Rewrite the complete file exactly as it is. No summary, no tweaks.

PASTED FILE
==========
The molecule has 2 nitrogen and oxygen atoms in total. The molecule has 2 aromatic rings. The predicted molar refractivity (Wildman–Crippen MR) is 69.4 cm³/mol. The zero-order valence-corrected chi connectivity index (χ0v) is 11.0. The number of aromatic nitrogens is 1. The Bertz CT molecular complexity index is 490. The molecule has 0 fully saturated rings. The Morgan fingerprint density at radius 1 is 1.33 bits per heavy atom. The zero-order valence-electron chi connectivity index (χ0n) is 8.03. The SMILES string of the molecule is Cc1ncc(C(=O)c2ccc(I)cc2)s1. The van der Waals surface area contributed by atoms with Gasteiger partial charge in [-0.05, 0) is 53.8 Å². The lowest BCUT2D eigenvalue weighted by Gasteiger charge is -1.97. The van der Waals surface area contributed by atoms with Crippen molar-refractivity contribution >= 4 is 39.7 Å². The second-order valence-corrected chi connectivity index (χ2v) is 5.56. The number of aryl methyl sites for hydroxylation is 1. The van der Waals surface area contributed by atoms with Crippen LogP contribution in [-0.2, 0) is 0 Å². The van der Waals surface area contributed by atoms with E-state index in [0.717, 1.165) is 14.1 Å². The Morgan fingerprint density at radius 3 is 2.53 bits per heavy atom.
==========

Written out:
The molecule has 2 nitrogen and oxygen atoms in total. The molecule has 2 aromatic rings. The predicted molar refractivity (Wildman–Crippen MR) is 69.4 cm³/mol. The zero-order valence-corrected chi connectivity index (χ0v) is 11.0. The number of aromatic nitrogens is 1. The Bertz CT molecular complexity index is 490. The molecule has 0 fully saturated rings. The Morgan fingerprint density at radius 1 is 1.33 bits per heavy atom. The zero-order valence-electron chi connectivity index (χ0n) is 8.03. The SMILES string of the molecule is Cc1ncc(C(=O)c2ccc(I)cc2)s1. The van der Waals surface area contributed by atoms with Gasteiger partial charge in [-0.05, 0) is 53.8 Å². The lowest BCUT2D eigenvalue weighted by Gasteiger charge is -1.97. The van der Waals surface area contributed by atoms with Crippen molar-refractivity contribution >= 4 is 39.7 Å². The second-order valence-corrected chi connectivity index (χ2v) is 5.56. The number of aryl methyl sites for hydroxylation is 1. The van der Waals surface area contributed by atoms with Crippen LogP contribution in [-0.2, 0) is 0 Å². The van der Waals surface area contributed by atoms with E-state index in [0.717, 1.165) is 14.1 Å². The Morgan fingerprint density at radius 3 is 2.53 bits per heavy atom.